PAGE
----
May 14, 1960, Ramacca Sicily: it all began on that sunny afternoon. Two weeks earlier, my mother had given birth to my brother, Santo. Santo means Saint in Italian. It was a very difficult birth as he was born at home with the aid of a mammana, and to complicate things a bit, he was born breech (feet first). Something happened during my brother's birth that created a legacy for our family for many years to come! I recall being very excited to have a baby brother and, like all other children, was a bit jealous.
Santo had this very soft baby blanket that I was fascinated with. I was always trying to take it away from him. On that blessed sunny afternoon, while Santo was sleeping, once again I attempted to steal his blanket. Thankfully for all of us, I was caught in the act. While my mother was scolding me, she noticed Santo's color was off. His skin was blueish and his breathing was off as well.
In those days, there were no ambulances and the hospital was 35 minutes away. Immediately, my parents rushed my brother to the town's only doctor. The doctor advised my parents to get him to the hospital as fast as possible. After renting a car and before heading to the hospital, my parents stopped by the church where the priest quickly baptized Santo. Upon arriving to the hospital, Santo was pronounced dead. My mother became hysterical, as did my father. They were both crying and hugging Santo in disbelief that their son was dead; when all at once Santo let out the most wonderful cry! The doctors then admitted him. My mother spent 30 days in the hospital sitting next to my brother every moment. She prayed to our Patron Saint, Saint Joseph. She promised Saint Joseph that if he spared her son's life, she would set la Tavola or L'Altaro di San Giuseppe, the table of Saint Joseph, every year for the rest of her life. And this we have done!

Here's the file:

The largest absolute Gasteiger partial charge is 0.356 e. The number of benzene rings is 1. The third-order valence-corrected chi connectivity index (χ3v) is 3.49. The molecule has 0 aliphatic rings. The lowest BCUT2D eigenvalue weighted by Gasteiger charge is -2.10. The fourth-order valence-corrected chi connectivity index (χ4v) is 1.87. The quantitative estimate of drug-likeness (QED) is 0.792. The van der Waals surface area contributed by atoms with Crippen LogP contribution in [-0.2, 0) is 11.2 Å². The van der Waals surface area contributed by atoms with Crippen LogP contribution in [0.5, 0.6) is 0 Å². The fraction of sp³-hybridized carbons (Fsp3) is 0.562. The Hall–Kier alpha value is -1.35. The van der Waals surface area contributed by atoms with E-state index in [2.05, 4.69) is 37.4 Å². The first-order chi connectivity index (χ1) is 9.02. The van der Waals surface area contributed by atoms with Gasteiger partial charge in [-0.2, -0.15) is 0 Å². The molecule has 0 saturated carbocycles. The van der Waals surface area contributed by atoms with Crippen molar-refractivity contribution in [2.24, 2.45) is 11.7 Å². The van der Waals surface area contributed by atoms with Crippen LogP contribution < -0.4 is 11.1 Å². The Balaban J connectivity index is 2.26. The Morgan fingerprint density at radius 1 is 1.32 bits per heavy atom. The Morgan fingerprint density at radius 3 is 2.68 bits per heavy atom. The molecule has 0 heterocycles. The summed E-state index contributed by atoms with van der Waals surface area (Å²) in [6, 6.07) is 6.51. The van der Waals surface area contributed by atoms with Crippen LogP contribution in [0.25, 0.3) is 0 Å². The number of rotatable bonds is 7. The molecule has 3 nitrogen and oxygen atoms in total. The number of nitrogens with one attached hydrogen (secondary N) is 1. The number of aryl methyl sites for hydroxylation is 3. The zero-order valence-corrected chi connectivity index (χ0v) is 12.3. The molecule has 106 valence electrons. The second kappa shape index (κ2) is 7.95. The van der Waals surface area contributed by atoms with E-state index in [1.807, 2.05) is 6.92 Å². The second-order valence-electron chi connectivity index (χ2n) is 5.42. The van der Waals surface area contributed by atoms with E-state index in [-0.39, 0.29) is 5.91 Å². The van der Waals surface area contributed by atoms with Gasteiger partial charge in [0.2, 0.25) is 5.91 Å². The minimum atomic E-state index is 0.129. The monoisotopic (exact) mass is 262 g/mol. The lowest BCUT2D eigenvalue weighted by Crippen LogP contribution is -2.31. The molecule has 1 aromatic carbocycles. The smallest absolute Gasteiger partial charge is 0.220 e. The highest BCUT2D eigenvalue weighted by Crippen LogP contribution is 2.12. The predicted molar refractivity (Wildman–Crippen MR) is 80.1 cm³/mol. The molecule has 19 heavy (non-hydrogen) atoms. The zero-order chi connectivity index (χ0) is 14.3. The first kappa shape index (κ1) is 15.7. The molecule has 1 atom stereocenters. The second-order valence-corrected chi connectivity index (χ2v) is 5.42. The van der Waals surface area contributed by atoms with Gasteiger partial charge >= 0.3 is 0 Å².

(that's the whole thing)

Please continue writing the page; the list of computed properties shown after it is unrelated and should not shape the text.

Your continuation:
The Altaro is a big table that we put together to symbolize an Altar. Every inch of the table is filled with endless trays of Biscotti; big cookies, little cookies, round cookies, and square cookies. Big cookies are formed into different shapes that symbolize certain things; an S shape for San Giuseppe, braided cookies for Mary's hair, round-shaped for the sun and/or the host. Through the years, we have made this Feast our own by adding our own traditions like shaping the cookies into what we want healed or wish for! We bake an endless assortment of Italian biscotti, mastazzoli, zeppole di San Giuseppe, sfingi, fig cookies, cream puff, baba', cannoli, and pasticcini, just to name a few.
As a family, we come together to set it all up! We all have certain tasks as we prepare and assemble the table. This all takes place at my parents' home. Furniture is moved in order to set the table, cookies are filled and frosted, trays are filled with the cookies then carefully arranged on the table, and the big cookies that tell our stories are included. Once L'Altaro is put together, it comes to life! The room is filled with peace and it smells divine. More than 150 friends join us as we celebrate the Feast of San Giuseppe. First, Mass is served and once the cookies are blessed the feasting begins!
What I love the most is how all of us, young and old, come together as a family and contribute in our own way. Even the little ones help! So, each and every year we all get together to make this happen in order to keep the promise our mother made many years ago, sitting next to her baby while praying for his life!